Tuesday, April 7, 2015

Passing Time in 500 Pages

Image Credit: Kathy Fornal
Ever get to the end of a book and feel breathless? Maybe even a little in awe of all that happened in 500 pages? Ever wander to the kitchen after finishing said book and realize everything happened in 3 days? Suddenly all the awesome adventures seem highly....suspect? Improbable? Somehow less satisfying?

I've been guilty of not paying attention to the passage of time when I write.

If aging my protagonist isn't pivotal to the plot, it's too easy to forget that time needs to pass off the page for certain motivations, emotions, and conflicts to realistically develop. And for learning to happen. And for healing to occur. I have one CP that lives to call me on Time Fails, and I absolutely deserve the ribbing that comes along with them.

"One does not find the obscure ancient spell hidden among stacks of books in three minutes.
Not even with Google."

Incorporating the passage of time into a story isn't hard, but it is necessary. Fortunately, alerting the reader to the passage of time can easily be done in an early editing round. Figuring out where to add off-page time is driven by logic. You know, things like:
  • Maybe recovering from a spear in the shoulder ought to require two-to-three weeks instead of an overnight. 
  • Maybe hiking across the desert ought to take three months instead of three days.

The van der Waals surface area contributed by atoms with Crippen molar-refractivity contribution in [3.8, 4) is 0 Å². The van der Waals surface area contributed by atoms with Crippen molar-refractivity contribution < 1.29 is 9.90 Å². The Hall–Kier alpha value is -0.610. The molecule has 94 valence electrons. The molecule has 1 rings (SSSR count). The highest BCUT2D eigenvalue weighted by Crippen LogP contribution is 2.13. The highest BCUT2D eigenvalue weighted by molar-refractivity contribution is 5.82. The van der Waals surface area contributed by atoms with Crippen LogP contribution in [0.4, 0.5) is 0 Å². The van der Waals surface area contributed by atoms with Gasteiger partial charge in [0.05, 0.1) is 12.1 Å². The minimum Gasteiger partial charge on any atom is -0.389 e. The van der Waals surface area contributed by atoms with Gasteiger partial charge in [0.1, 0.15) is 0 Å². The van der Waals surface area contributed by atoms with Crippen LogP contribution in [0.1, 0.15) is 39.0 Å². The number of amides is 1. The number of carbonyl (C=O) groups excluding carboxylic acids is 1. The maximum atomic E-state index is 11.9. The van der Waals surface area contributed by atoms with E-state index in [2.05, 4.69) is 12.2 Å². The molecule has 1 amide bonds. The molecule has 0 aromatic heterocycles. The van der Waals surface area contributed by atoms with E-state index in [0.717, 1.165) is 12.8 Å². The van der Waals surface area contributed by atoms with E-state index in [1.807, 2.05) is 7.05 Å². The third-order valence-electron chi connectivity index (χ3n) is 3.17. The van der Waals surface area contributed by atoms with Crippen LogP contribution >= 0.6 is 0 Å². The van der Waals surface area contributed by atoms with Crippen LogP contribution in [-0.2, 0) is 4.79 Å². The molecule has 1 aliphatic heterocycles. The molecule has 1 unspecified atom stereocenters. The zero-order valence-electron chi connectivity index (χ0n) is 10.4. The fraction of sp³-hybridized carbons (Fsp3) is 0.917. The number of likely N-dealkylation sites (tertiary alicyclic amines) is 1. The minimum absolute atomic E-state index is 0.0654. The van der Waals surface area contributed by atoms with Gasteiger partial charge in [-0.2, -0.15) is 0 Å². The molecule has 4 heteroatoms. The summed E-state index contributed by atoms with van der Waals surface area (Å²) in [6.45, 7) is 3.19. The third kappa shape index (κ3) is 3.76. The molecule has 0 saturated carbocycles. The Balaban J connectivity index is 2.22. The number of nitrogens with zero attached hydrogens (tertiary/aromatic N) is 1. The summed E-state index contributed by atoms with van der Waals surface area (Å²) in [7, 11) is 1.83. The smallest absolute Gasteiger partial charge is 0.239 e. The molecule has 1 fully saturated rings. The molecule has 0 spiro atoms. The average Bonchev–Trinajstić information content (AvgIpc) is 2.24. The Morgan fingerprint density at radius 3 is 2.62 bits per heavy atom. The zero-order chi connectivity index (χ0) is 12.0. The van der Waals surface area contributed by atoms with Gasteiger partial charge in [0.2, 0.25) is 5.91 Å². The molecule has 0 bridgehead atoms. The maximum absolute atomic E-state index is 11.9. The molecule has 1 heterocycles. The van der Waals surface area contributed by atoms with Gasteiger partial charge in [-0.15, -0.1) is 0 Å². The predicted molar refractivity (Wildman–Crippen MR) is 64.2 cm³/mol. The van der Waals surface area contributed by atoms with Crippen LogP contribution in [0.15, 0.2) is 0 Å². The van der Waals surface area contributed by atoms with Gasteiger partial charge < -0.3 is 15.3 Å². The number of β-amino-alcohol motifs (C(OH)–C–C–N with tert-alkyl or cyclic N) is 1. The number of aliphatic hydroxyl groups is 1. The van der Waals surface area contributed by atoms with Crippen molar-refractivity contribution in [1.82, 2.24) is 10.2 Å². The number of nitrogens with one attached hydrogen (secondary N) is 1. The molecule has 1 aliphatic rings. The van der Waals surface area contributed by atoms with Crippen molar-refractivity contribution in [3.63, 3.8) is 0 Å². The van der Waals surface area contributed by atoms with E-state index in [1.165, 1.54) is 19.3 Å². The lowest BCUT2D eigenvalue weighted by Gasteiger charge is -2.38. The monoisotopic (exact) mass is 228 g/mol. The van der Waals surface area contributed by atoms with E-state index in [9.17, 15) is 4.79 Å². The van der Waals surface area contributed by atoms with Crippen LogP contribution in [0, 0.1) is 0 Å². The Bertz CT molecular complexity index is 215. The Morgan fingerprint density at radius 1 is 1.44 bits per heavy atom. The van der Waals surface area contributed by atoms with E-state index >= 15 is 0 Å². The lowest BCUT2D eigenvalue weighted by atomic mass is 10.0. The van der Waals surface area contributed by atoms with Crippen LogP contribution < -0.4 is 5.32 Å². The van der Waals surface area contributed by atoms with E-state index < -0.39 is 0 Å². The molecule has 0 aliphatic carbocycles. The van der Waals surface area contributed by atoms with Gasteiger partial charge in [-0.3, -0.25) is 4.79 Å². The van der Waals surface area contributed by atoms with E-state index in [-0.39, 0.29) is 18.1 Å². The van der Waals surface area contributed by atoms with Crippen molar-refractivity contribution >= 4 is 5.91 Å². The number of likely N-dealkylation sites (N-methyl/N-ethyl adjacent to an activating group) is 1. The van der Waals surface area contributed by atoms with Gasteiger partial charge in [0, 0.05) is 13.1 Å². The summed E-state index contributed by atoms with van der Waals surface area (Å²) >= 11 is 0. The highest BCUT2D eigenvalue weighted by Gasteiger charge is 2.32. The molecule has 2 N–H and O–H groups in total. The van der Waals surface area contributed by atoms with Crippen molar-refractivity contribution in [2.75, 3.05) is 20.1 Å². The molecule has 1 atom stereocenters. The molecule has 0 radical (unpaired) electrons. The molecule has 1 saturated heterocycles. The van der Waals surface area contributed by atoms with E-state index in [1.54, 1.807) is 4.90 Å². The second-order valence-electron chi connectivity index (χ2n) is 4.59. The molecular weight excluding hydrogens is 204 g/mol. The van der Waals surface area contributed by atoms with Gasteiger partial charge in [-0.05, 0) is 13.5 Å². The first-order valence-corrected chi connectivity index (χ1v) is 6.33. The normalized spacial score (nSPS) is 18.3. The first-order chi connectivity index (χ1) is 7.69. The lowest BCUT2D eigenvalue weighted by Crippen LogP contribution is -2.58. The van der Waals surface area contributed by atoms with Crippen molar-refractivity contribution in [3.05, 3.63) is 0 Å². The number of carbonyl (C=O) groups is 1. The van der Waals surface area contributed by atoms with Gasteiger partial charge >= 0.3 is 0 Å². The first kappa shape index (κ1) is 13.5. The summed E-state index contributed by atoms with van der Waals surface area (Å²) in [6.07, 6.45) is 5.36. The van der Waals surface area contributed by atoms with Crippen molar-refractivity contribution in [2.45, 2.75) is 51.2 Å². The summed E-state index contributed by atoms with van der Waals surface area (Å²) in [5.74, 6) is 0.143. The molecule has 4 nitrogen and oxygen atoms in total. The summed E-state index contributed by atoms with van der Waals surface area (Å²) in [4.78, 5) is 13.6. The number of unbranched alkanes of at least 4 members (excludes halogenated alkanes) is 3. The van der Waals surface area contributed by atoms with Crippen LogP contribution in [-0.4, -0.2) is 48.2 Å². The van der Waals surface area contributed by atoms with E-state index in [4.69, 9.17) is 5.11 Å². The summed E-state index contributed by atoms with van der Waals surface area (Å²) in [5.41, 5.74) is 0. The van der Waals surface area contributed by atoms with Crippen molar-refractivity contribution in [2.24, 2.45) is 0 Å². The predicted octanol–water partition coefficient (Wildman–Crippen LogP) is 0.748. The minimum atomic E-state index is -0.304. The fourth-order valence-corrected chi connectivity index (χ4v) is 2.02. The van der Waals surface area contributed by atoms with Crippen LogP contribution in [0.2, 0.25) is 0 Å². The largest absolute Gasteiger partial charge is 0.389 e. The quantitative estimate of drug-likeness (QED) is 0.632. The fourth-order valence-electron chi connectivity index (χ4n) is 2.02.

• Maybe enlisting the aid of the assorted underground guilds takes years to negotiate not one pint at the local pub. 

Yep, logical things. By the time you add it all up, your protagonist has been working toward her goals for months if not years.

What do you do if you need to jump decades? How about generations? Dunno. Since I don't write sweeping epics, my stories don't span hundreds of years. I'm dealing with a handful of years at most. Many of my plots are quest or test driven, so the passage of time is deliberately limited. I like my stories to have a sense of urgency pushing the characters into situations and forcing questionable decisions. To do that, I employ the "If X isn't done by Y, then Z will happen" aka: The Call & The Consequence.

But how, oh how do I let the reader know that "stuff has happened for a specific time off the page"? Simple sentences. Usually just one line. Sometimes at the opening of a scene. Sometimes buried in the scene, particularly if the actions happening off page are repetitious.

Here are a few of my favorite Passage of Time statements:

  • "After weeks of ..."
  • "Hours became days that became months..."
  • "And the ritual repeated for years."
  • "Secondary Character had more grey/wrinkles/blubber/children since last they'd met..."

There you have it, dear reader, how to Pass Time in your novel. Do you have favorite (or least favorite) Passage of Time statements? Do share!


Image Source: http://fineartamerica.com/featured/vintage-antique-typewriter--the-passage-of-time-kathy-fornal.html

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